But not but 20 minutes later a hospital ambulance pulled up and believe it or not the Benchman came out the back and sat back down before the ambulance drove back off. And just like before, Benchman Johnson sat on his bench with a cigar and a tuxedo and a hat and his phone. Never did he ever smile, and never did he ever leave. But all habits come to an end. And the last time a saw the benchman, was also the first time I understood why the benchman was the benchman. It was on my seventeenth birthday I remember. And we were out in the night playing basketball per usual. And there he was. Laying down on his bench under a newspaper. We had never seen him lay down before. He was always sitting up. Always nodding at the children, many of whom would salute him on their way.

Some of the kids thought there to be some entertainment in going to draw on his face. Per coincidence I had with me a sharpie. And we all walked hesitantly up to him. One of the kids lifted the paper. And the benchman made no reaction. Fueled by some confidence we slowly took the newspaper away. But the second it came off the kids all jumped. His eyes where wide open and the kids scattered like rats. In the chaos they showed me down. I would run, but I would not run without my sharpie. My father had given me a set for my art and I would not let the set become incomplete on the first day. Instead I sat on the ground for quite a breath of time. Working up the courage to go take the sharpie off his chest.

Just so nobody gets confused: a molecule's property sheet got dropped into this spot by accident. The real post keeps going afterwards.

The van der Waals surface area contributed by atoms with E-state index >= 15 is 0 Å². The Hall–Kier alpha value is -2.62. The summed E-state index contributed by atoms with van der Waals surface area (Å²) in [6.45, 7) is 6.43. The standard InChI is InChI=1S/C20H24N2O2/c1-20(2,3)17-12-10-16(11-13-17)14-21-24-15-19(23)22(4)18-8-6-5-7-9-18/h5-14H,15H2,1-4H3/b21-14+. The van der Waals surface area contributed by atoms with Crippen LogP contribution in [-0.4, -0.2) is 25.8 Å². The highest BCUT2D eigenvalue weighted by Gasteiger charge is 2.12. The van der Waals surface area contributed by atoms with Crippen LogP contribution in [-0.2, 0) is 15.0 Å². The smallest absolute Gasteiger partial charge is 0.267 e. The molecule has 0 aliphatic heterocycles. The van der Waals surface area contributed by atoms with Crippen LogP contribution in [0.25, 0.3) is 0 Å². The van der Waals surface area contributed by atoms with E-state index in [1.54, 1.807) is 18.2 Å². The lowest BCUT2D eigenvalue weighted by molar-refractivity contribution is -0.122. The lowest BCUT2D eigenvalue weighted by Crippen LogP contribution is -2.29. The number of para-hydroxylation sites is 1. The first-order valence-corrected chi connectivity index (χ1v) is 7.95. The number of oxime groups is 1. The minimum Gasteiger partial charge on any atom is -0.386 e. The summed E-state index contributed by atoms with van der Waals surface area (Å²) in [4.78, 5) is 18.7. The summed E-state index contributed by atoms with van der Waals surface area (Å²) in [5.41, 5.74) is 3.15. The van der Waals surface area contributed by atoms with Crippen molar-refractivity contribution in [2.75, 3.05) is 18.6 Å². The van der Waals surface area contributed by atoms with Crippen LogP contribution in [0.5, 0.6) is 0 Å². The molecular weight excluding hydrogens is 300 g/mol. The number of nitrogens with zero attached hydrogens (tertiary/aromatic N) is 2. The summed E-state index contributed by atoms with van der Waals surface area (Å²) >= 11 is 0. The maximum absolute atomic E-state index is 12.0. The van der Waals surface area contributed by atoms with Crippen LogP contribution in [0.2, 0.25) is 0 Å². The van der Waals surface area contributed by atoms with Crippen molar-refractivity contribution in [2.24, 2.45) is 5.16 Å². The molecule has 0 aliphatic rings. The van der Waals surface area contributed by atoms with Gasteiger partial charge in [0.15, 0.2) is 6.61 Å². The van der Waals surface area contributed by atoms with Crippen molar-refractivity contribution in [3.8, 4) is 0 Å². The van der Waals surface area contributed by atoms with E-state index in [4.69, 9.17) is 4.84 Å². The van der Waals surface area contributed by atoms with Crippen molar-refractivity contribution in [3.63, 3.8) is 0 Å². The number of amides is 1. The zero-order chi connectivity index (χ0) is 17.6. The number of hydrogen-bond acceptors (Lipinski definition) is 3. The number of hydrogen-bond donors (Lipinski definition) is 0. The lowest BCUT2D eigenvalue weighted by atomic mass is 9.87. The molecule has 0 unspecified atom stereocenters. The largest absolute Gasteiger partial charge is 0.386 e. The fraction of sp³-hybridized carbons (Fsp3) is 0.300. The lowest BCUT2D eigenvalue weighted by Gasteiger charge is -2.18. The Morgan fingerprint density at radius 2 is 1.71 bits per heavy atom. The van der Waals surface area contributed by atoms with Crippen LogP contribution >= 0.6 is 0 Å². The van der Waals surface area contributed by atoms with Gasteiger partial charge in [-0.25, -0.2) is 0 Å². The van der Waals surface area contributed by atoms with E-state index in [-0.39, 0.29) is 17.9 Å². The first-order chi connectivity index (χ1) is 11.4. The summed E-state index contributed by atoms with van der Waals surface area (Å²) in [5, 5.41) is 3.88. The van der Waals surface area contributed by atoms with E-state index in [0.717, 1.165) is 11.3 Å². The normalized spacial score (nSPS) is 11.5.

Still now he had not reacted. And I understood something was wrong. “Mr. Benchman?” I whispered. And he responded not. As I crawled over and raised my head up to look at his face I realized that he was in fact dead. I had thought that thought already. But I had never seen a dead man before and so the sinking feeling came as a surprise to me even so. I went to take my sharpie but instead ended up reading the front page of the newspaper still sitting on his chest. “Drug Gangs Fold to Mourning Father” it said. And the picture was of the bench man. Sitting on his bench. Except many years younger. And so it is that I read his story for the first time. Over his dead body.